It's like waking up after severe trauma to a world which has changed so dramatically it's nearly unrecognizable.
Life hasn't been the same since 12:26 am on November 23rd, 2010. As many of you know, that's when Hector was cut out of my uterus by a skilled team of medical professionals at Vanderbilt University Medical Center, after nearly 47 hours of labor.
That's right. Remember that whole plan to have a low stress, unmedicated, natural birth? Yeah, that plan got fucked, and subsequently nothing has gone as I'd expected or planned. Well, nothing except that Daniel and I have a healthy and perfect little boy in our life now.
Here's how it went down:
Eleven days before my official Due Date, homeboy decided he'd had enough of being cramped in my uterus. Since I'm so far behind on updating this goddamn blog, I'm going to attempt to make a long story short.
Essentially, I was in the transition phase of labor - which is when a woman transitions from active labor to active pushing, involving a period of intense contractions that come on hard and fast, one right after the other, and typically only lasts up to about 45 minutes - for 5 excruciating hours.
The pain was UN-BEARABLE. I do not say that lightly or with any amount of drama.
Knowing we had wanted an unmedicated birth, the midwife eventually gently suggested an epidural so that I could get some rest. And by that point, I really didn't care, I just wanted the pain to stop.
The epidural is a story in and of itself. Suffice it to say, teaching hospitals are not always the best environment to be in when one is experiencing intense pain; and, my husband proved himself once again to be my champion.
So after the sweet relief of the epidural, I slept for two hours and by the time I woke up, all the stars were in alignment to PUSH that kid out. Except he wouldn't come out.
After an inspection by an OB, it was determined that homeboy had gotten himself wedged in my pelvis in a transverse position during my prolonged labor. That's when we were told the only way the kid was getting out of there alive was through surgery.
It may sound melodramatic, but this news was absolutely devastating for me. 1.) After all our meticulous preparations and being in labor for 47 hours, I felt like a complete failure. And 2.) I was beyond terrified of surgery. I had not mentally or emotionally prepared for even the possibility of surgery, and that was a huge mistake.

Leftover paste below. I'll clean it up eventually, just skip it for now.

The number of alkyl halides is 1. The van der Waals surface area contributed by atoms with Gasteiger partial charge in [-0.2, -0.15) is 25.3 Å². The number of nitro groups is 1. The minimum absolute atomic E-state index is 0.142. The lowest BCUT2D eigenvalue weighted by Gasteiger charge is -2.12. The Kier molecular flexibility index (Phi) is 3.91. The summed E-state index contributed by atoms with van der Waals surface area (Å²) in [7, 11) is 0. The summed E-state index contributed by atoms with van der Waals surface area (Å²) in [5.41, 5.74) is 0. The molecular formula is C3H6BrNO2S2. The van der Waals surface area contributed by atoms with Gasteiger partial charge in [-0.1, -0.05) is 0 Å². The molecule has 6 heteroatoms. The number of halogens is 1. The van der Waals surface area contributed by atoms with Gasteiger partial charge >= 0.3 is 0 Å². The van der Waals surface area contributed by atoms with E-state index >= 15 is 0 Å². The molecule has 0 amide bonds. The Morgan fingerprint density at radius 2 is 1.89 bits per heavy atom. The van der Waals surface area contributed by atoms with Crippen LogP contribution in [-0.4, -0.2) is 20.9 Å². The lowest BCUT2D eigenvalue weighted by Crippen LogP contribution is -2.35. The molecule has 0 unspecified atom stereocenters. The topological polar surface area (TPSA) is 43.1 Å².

I'm not going to lie, the whole birth experience was beyond traumatic for me, and even now, two months later, it makes me tear up writing about it. It's a lot to process, and I have no doubt that many women suffer from post-traumatic stress disorder and post-partum depression after a difficult birth.
My life was so suddenly and so stunningly altered by this tiny human being. Besides the perfectly normal insecurities and uncertainties of caring for a helpless little person, I struggled with overwhelming feelings of inadequacy and failure. Recovering from major abdominal surgery left me physically incapable of caring for my baby the way I wanted to or felt I should be able to.
Daniel and I had requested no-separation care for Hector during our stay at the hospital, which meant that he would room-in and not be in the nursery at all. Again, failure with a capital F. We soon realized that with me being incapacitated with post-surgery limitations, and suffering from edema and spinal migraines, that we needed the help of the nursery just to get through those four days in the hospital.
The first 6 weeks post-hospital were rough, y'all. Nothing can prepare you for your first child. And maybe that's a good thing. Because without actually feeling the intense love and joy that only your newborn baby can elicit, knowledge of how new parenthood utterly destroys you, would surely deter people from procreation.
But here's the thing: It's Worth It.
Dear god, I heard that over and over from other parents during my pregnancy and I thought, "yeah yeah, I know...it's hard but it's worth it, I get it". I SO didn't get it. I don't think it's even possible to get it until you hold that baby in your arms and feel him breathing against your chest. You don't get it until he's looking at you with his big blue eyes and they crinkle up with laughter. You don't get it until he holds your pinkie finger in his hand while he eats.
Hector is now 10 weeks old and life is just getting better and better. I am becoming more confident in my abilities and Hector is adjusting beautifully to life outside the womb.